Carving Amber

Q: I’ve picked up some nice pieces of amber and I was wondering how to carve it.

A: Amber is suitable for fairly compact carvings; I wouldn’t use it for very extended things due to its inherent fragility. It is sensitive to heat buildup, but the weirdest thing it does is collect static electricity. (This property was noticed by the ancient Greeks noticed, and is how we got the word “electricity”—from the Greek “electrum”, meaning amber.) Unfortunately, this can cause carvings to crack or even fly apart during polishing, so one must stop frequently and put the piece down. This also helps avoid the build-up of heat, and lets you rest your eyes.

Although amber has been carved since ancient times by other methods, the easiest way to to remove material is with a sharp carbide bur (use a new one, not one previously used for metal) held in a flexible shaft tool like a Foredom (or a Dremel if you’re a cheapskate). It can also be carved with the coarse riffler files made for metal removal. Drilling amber is very touchy, for some reason, so if you are piercing it to make beads or similar items go slow, and use lubrication.

Especially with valuable specimens, like insect-included ones, the extra time spent initially in removing material by hand with files and sandpaper is made up for by the increased control of the surface and not having to start sanding all over again to remove heat-scars. The hard part with this stuff is to avoid removing too much too quickly. I’ve had good luck sanding with silicon carbide paper, but any sandpaper will probably work. Start with a coarse grade like 180, then go to 220, 320, and 600 grit, making sure to remove all traces of coarser compound before proceeding to a finer one. Doing the sanding wet will save sandpaper (you have to use the “wet-or-dry” type for this) since it will load up less, especially in the finer grits.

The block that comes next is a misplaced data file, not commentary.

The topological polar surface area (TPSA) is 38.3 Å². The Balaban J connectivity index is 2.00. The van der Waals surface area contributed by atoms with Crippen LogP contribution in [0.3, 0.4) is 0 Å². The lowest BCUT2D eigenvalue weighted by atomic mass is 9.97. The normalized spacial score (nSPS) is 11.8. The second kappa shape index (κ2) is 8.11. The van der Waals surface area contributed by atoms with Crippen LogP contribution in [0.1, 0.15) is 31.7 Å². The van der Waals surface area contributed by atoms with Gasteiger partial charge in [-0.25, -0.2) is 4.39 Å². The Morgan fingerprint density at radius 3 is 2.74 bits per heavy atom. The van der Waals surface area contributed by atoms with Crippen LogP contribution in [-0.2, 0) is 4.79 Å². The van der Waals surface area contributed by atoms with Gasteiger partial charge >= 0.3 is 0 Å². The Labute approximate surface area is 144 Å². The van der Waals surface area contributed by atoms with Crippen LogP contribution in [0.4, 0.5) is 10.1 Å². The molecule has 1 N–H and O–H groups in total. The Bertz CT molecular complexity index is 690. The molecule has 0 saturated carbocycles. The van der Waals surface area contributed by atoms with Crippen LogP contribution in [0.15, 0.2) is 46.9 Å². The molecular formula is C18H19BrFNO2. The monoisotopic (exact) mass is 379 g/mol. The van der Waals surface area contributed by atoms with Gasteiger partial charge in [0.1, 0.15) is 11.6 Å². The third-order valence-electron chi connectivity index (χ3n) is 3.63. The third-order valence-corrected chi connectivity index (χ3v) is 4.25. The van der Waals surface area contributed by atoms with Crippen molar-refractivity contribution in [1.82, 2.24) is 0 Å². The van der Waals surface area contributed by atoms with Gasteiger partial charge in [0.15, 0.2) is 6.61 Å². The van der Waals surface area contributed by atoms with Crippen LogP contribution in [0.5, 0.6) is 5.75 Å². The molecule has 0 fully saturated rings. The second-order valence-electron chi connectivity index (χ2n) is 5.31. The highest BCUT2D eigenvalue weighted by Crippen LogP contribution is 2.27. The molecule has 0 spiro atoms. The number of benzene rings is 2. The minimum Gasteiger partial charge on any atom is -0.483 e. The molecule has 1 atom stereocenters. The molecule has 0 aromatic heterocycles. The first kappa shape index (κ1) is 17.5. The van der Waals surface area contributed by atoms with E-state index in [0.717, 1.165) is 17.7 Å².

Polish with tripoli compound on a clean muslin buff, going slowly, or just rub it with a piece of cloth or thin leather charged with compound—this is safer. To get into crevices, use an appropriately shaped stick behind the cloth. For the highest polish, white rouge or most proprietary compounds used for plastic will work. (some people use cigarette ashes for the final polish, but I haven’t tried this.)

Amber erodes cleanly until it gets hot, (although it can have a tendency to chip out) then it starts gumming up and turning opaque. The only thing to do then is remove the burned area and go slower next time. If it seems to be gummy before it gets hot, you might be dealing with copal instead of real amber. There are a few ways to tell the difference: one is by immersing a few chips in denatured alcohol. If they get sticky or dissolve, then it is copal. Another test involves burning a small sample. Amber will burn rather steadily; copal flares and spurts. If your “amber” came from Colombia, it is copal. It can be carved and polished, but it is more difficult, and will be more fragile when it’s done (and of course less valuable). If it smells like burning plastic when you carve it, then it is plastic, which is often sold as amber by unscrupulous or ignorant vendors.

by Andrew Werby